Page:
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Modernisation of higher education

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Modernisation of higher education

The Commission presents a programme for the modernisation of higher education systems, to enable them to contribute better to the goals of the Europe 2020 strategy.


Communication from the Commission to the European Parliament, the Council, the European Economic and Social Committee and the Committee of the Regions of 20 September 2011 - Supporting growth and jobs – an agenda for the modernisation of Europe's higher education systems [COM(2011) 567 - Not published in the Official Journal].


The Europe 2020 strategy (the European Union’s (EU) action plan for growth for the next ten years) makes knowledge an essential cog in the wheel of smart, sustainable and inclusive growth. The EU needs more highly skilled, competent and innovative people in order to respond to global competition. Higher education institutions therefore have a crucial role to play.

However, Europe is lagging behind in terms of investment in higher education and the number of researchers. To rectify this situation, the Commission outlines the key targets to be achieved by Member States and higher education institutions, as well as the measures the EU will take to support their efforts.

National targets

The reforms must be led by the Member States and higher education institutions themselves. The Commission identifies several targets and the ways to achieve them.

  • Increasing attainment levels: one target of the Europe 2020 strategy is that 40 % of young people should complete higher education studies by 2020. To achieve this, the EU needs to attract more people into higher education, particularly through outreach to school students from disadvantaged groups and adults. To increase the number of researchers, the prospects for careers outside academia must be developed and the obstacles encountered by women in this profession must be eliminated.
  • Improving the quality and relevance of higher education: curricula, including researcher training, must be attuned to current labour market needs. New technologies must be exploited for more effective research methods and more flexible and personalised teaching (e.g. eLearning). Better working conditions and the use of continuing education are necessary in order for the EU to attract and retain high quality teaching staff.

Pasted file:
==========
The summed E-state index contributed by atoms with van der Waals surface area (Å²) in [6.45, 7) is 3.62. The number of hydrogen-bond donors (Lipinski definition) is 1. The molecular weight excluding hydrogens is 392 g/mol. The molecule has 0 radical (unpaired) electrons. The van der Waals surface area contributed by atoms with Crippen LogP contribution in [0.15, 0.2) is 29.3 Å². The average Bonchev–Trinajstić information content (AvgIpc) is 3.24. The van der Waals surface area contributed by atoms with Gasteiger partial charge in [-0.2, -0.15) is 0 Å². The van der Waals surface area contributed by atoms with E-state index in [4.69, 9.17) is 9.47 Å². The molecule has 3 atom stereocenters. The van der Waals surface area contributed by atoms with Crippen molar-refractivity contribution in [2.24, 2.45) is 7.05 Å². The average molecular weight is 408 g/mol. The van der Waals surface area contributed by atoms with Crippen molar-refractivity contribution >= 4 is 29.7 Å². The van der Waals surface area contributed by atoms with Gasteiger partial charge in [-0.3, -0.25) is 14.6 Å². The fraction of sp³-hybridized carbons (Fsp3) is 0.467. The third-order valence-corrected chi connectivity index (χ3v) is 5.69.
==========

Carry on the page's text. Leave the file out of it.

• Promoting mobility and cross-border cooperation: the number of students completing a period of study or training abroad must double by 2020. To achieve this, mobility must be systematically built into curricula and obstacles to mobility such as problems of recognition of diplomas and credits or portability of grants must be eliminated.
  • Linking higher education, research and business: partnerships between higher education institutions and business must be encouraged. It is also important that universities should use the results of research and innovation in their educational offer and promote entrepreneurial, creative and innovative skills.
  • Improving governance and funding: it is necessary to increase investment in higher education and to diversify funding sources, drawing to a larger extent on private funding. In addition, funding systems must be more flexible, enable institutions to set their strategic direction and be results-based in order to introduce an element of competition.

EU contribution

The Union intends to support the efforts undertaken by national authorities and institutions by monitoring the Europe 2020 strategy and by making sure that its financial framework for 2014-2020 enables the different policies concerned to support the modernisation of higher education.

For its part, the Commission will adopt a number of measures. Specifically, it will:

  • launch a ranking tool for universities based on performance in five areas, which will enable students to make an informed choice;
  • improve the recognition of studies abroad, by strengthening the European Credit Transfer and Accumulation System (ECTS);
  • develop a loan guarantee facility for students taking a Masters degree in another Member State;
  • adopt a Strategic Innovation Agenda;
  • propose a quality framework for traineeships accompanied by a single platform for traineeship offers in Europe;
  • develop relations on higher education with non-EU countries;
  • propose amendments to the students and researchers Directives to make the EU even more attractive to the latter;
  • establish a high-level group for the modernisation of higher education.


Council Recommendation of 28 June 2011 on policies to reduce early school leaving [OJ C 191 of 1.7.2011].

Communication from the Commission to the European Parliament, the Council, the Economic and Social Committee and the Committee of the Regions of 31 January 2011 - Tackling early school leaving: A key contribution to the Europe 2020 Agenda [COM(2011) 18 final - Not published in the Official Journal].

Last updated: 29.11.2011